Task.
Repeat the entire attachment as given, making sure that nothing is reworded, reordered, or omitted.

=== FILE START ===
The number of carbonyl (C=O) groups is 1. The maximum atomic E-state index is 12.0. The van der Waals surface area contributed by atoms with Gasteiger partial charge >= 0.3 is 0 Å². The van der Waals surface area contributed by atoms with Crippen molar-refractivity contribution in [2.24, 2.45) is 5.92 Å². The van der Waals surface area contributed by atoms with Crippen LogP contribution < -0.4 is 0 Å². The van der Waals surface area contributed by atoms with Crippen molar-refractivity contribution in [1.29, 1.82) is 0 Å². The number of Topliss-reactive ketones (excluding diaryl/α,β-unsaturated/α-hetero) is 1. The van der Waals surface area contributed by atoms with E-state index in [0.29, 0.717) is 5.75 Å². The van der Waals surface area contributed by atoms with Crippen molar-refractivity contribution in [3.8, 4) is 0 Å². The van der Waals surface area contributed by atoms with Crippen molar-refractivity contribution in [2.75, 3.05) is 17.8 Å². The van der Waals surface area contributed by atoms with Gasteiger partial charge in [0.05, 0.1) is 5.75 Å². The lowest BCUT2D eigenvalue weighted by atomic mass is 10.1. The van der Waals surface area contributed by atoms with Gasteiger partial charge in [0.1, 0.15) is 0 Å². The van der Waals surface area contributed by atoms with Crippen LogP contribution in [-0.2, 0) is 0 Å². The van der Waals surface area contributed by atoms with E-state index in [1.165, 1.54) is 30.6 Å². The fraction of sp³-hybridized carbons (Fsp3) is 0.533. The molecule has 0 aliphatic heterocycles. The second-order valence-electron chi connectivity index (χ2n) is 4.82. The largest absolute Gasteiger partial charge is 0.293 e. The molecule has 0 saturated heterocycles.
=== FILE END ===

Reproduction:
The number of carbonyl (C=O) groups is 1. The maximum atomic E-state index is 12.0. The van der Waals surface area contributed by atoms with Gasteiger partial charge >= 0.3 is 0 Å². The van der Waals surface area contributed by atoms with Crippen molar-refractivity contribution in [2.24, 2.45) is 5.92 Å². The van der Waals surface area contributed by atoms with Crippen LogP contribution < -0.4 is 0 Å². The van der Waals surface area contributed by atoms with Crippen molar-refractivity contribution in [1.29, 1.82) is 0 Å². The number of Topliss-reactive ketones (excluding diaryl/α,β-unsaturated/α-hetero) is 1. The van der Waals surface area contributed by atoms with E-state index in [0.29, 0.717) is 5.75 Å². The van der Waals surface area contributed by atoms with Crippen molar-refractivity contribution in [3.8, 4) is 0 Å². The van der Waals surface area contributed by atoms with Crippen molar-refractivity contribution in [2.75, 3.05) is 17.8 Å². The van der Waals surface area contributed by atoms with Gasteiger partial charge in [0.05, 0.1) is 5.75 Å². The lowest BCUT2D eigenvalue weighted by atomic mass is 10.1. The van der Waals surface area contributed by atoms with Gasteiger partial charge in [0.1, 0.15) is 0 Å². The van der Waals surface area contributed by atoms with Crippen LogP contribution in [-0.2, 0) is 0 Å². The van der Waals surface area contributed by atoms with E-state index in [1.165, 1.54) is 30.6 Å². The fraction of sp³-hybridized carbons (Fsp3) is 0.533. The molecule has 0 aliphatic heterocycles. The second-order valence-electron chi connectivity index (χ2n) is 4.82. The largest absolute Gasteiger partial charge is 0.293 e. The molecule has 0 saturated heterocycles.